A RevolverSubmitted by has on Sun, 01/20/2013 - 09:59
This is a recently discovered poem, supposedly written by Pulitzer Prize recipient Carl Sandburg of unknown vintage. Below, I have transcribed the text of the poem from the photo which can be seen at http://news.illinois.edu/WebsandThumbs/Librarymisc/Sandburg/...
I will leave interpretations of the poem up to you, but look forward to hearing what the DP has to say, especially regarding the completely backwards logic of Valerie Hotchkiss, who is quoted below.
Here is a revolver.
It has an amazing language all its own.
It delivers unmistakable ultimatums.
It is the last word.
A simple, little human forefinger can tell a terrible story with it.
Hunger, fear, revenge, robbery, hide behind it.
It is the claw of the jungle made quick and powerful.
It is the club of the savage turned to magnificent precision.
It is more rapid than any judge or court of law.
It is less subtle and treacherous than any one lawyer or ten.
When it has spoken, the case can not be appealed to the supreme
court, nor any mandamus nor any injunction nor any stay of ex-
ecution come in and interfere with the original purpose.
And nothing in human philosophy persists more strangely than the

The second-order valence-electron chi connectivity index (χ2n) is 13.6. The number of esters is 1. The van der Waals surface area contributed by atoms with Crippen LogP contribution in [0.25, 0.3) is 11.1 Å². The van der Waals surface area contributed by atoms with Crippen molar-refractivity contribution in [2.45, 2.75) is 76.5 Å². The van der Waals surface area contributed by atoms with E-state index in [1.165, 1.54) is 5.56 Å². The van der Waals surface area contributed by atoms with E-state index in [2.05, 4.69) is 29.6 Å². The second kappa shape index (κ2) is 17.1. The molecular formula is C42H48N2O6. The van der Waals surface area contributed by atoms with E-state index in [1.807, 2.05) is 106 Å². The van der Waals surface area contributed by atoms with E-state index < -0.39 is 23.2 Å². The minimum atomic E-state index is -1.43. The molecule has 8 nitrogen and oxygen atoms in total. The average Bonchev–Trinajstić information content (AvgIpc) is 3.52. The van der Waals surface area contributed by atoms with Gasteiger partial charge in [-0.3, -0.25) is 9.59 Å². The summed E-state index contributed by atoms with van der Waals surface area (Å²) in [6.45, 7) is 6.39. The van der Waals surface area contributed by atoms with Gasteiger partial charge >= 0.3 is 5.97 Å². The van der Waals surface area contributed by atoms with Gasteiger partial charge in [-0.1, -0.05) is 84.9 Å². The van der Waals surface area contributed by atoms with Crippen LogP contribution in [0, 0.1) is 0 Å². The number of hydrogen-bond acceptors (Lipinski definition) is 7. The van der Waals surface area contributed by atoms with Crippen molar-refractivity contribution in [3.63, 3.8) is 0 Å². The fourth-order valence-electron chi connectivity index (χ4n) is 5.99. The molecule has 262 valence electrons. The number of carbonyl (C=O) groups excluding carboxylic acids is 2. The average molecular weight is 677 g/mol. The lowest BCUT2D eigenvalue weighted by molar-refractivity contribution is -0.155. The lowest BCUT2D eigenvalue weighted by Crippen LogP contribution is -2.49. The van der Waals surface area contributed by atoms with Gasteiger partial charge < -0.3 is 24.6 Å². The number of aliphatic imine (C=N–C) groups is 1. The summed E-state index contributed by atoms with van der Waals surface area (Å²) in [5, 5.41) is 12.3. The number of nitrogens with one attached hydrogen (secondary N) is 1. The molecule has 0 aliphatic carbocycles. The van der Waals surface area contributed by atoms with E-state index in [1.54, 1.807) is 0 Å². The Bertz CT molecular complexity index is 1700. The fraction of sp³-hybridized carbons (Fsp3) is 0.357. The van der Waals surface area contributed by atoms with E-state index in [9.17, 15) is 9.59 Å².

old belief that God is always on the side of those who have the most revolvers.
CHAMPAIGN, Ill. — In an apparently unpublished and previously unknown poem, Carl Sandburg addressed the topic of guns. Titled “A Revolver,” the short piece was discovered last week among Sandburg’s archives, housed in the Rare Book and Manuscript Library of the University of Illinois at Urbana-Champaign.
The poem, typed on a manual typewriter on onionskin paper, was discovered by a library volunteer.
“It’s just amazing how something written way back then is relevant today,” he said.
With the recent mass shooting in Newtown, Conn., and the subsequent debate over gun control in mind, Gullerud decided to share the poem with Valerie Hotchkiss, the head of the Rare Book and Manuscript Library.
“I think it’s so interesting that Sandburg says poetically what we all know about guns: that they are the final word,” Hotchkiss said. “But he takes the idea one step forward to meditate on the effect of guns on freedom of speech – how the First Amendment is watered down by the Second Amendment. If somebody has a gun to your head, you can’t speak freely.”